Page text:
• Vorsos

    It’s funny how some people can support a platform on ideological grounds, but won’t put their money where their mouth is. Android’s target audience, tragically, is tinkerers who build or steal rather than pay. This makes it doubly unprofitable for 3rd party developers, who I would guess must spend over half their time on ensuring compatibility with the wide range of no-standards hardware.

    Ironic, then, that Droid ads appear to require an enormous special effects budget just to make it look halfway appealing. Apple knows they make insanely great products in comparison, so all they need to do for ads is say, “Hey, come over to the camera and use this product.”

  • mlahero

    Yeah I dont think its a secret that Android is for the person who doesn’t really want to pay for anything (which is fair enough), whereas iPhone owners don’t mind dropping a few dollars every now and then on apps or games.

    The process to get to a point where you can buy an app is kinda crazy. Buy a phone, lock yourself into a contract, buy a phone plan, a data plan and THEN you can fork over more money for an app or game. I totally sympathise with the person who thinks that that is just too much.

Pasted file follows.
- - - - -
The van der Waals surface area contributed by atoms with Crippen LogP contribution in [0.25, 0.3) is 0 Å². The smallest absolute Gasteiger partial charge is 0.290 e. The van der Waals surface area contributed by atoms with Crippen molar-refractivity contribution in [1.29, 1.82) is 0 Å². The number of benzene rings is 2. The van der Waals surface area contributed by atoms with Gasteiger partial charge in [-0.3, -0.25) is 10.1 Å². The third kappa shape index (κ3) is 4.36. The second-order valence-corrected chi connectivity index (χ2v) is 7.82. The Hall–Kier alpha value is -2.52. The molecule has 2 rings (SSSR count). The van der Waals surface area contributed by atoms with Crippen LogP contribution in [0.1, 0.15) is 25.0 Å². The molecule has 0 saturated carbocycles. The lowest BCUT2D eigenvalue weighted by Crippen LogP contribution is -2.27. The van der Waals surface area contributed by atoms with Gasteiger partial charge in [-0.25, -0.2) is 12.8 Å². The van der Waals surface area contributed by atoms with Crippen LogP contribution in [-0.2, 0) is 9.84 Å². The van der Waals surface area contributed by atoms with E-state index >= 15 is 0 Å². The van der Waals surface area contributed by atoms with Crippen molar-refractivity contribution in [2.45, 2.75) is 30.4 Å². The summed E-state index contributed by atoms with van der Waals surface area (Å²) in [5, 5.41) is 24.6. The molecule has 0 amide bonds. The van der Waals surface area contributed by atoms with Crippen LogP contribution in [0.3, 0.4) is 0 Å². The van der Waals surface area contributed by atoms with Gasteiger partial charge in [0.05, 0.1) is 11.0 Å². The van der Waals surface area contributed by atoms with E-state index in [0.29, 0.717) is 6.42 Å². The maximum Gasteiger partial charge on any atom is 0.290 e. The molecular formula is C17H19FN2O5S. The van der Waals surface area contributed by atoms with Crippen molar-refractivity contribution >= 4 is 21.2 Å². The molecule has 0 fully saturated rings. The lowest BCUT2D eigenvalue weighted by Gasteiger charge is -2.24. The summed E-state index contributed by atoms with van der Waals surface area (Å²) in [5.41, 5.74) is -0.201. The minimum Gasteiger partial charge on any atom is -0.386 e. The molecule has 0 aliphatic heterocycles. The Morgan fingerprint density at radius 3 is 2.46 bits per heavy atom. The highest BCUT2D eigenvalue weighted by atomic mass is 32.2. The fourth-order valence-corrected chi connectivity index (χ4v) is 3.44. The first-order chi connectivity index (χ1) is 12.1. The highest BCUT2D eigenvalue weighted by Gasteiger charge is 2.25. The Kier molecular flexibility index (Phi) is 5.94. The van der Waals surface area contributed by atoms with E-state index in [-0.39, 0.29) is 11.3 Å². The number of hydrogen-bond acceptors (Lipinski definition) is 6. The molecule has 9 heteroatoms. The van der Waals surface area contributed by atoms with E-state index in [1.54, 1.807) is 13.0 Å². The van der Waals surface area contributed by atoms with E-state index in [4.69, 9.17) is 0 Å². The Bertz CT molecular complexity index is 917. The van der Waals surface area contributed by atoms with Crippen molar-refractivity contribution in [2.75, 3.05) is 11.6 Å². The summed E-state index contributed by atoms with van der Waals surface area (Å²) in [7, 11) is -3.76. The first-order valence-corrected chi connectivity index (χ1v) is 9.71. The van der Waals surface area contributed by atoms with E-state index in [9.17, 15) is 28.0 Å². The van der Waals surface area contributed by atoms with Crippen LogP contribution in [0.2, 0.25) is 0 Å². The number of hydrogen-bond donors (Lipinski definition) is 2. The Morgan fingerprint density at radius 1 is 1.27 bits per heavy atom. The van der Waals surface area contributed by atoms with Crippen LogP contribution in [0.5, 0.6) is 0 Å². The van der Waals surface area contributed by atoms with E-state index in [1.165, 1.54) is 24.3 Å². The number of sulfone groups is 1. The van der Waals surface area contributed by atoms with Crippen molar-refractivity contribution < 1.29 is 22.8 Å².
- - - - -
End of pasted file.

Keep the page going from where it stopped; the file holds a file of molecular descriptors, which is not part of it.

• awperk

    I understand this is an apple blog but everybody seems to be rather misinformed about android.

    First of all, the “poll” he took is a poor indicator of a group’s willingness to pay for a $20 app. 2 out of every 3 apps on the android market are free, the average cost is much lower than on iOS and the most expensive apps out there are specialized ones.

    Second, most iphone owners don’t have a reasonable concept of the value of a dollar.

    Third and finally, I laugh at people when they say android is unprofitable for developers when android’s worldwide user base is growing exponentially and the profitability of ad-supported apps grows exponentially as a function of said user base growth.

  • Mile L.